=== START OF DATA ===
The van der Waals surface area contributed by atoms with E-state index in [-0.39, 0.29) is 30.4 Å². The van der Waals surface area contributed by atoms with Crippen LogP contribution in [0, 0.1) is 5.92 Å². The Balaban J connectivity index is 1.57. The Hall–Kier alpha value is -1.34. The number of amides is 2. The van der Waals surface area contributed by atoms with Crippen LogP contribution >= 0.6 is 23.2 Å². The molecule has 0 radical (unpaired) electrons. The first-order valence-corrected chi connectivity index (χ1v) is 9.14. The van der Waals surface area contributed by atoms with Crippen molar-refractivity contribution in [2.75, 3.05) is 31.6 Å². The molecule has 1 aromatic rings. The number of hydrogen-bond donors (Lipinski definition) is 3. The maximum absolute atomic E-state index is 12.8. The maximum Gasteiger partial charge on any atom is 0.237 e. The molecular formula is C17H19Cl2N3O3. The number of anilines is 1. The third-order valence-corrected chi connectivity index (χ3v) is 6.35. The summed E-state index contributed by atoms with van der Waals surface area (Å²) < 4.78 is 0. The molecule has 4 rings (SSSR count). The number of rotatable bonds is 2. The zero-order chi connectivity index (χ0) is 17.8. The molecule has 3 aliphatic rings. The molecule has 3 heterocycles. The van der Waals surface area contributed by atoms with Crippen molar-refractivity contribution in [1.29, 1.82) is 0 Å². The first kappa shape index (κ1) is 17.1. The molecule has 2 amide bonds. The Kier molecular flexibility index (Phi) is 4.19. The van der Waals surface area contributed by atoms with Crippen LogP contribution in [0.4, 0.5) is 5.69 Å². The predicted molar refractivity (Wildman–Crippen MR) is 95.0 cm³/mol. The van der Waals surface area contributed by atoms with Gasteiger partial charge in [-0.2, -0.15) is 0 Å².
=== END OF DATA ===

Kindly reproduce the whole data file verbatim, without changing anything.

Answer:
The van der Waals surface area contributed by atoms with E-state index in [-0.39, 0.29) is 30.4 Å². The van der Waals surface area contributed by atoms with Crippen LogP contribution in [0, 0.1) is 5.92 Å². The Balaban J connectivity index is 1.57. The Hall–Kier alpha value is -1.34. The number of amides is 2. The van der Waals surface area contributed by atoms with Crippen LogP contribution >= 0.6 is 23.2 Å². The molecule has 0 radical (unpaired) electrons. The first-order valence-corrected chi connectivity index (χ1v) is 9.14. The van der Waals surface area contributed by atoms with Crippen molar-refractivity contribution in [2.75, 3.05) is 31.6 Å². The molecule has 1 aromatic rings. The number of hydrogen-bond donors (Lipinski definition) is 3. The maximum absolute atomic E-state index is 12.8. The maximum Gasteiger partial charge on any atom is 0.237 e. The molecular formula is C17H19Cl2N3O3. The number of anilines is 1. The third-order valence-corrected chi connectivity index (χ3v) is 6.35. The summed E-state index contributed by atoms with van der Waals surface area (Å²) < 4.78 is 0. The molecule has 4 rings (SSSR count). The number of rotatable bonds is 2. The zero-order chi connectivity index (χ0) is 17.8. The molecule has 3 aliphatic rings. The molecule has 3 heterocycles. The van der Waals surface area contributed by atoms with Crippen molar-refractivity contribution in [1.29, 1.82) is 0 Å². The first kappa shape index (κ1) is 17.1. The molecule has 2 amide bonds. The Kier molecular flexibility index (Phi) is 4.19. The van der Waals surface area contributed by atoms with Crippen LogP contribution in [0.4, 0.5) is 5.69 Å². The predicted molar refractivity (Wildman–Crippen MR) is 95.0 cm³/mol. The van der Waals surface area contributed by atoms with Gasteiger partial charge in [-0.2, -0.15) is 0 Å².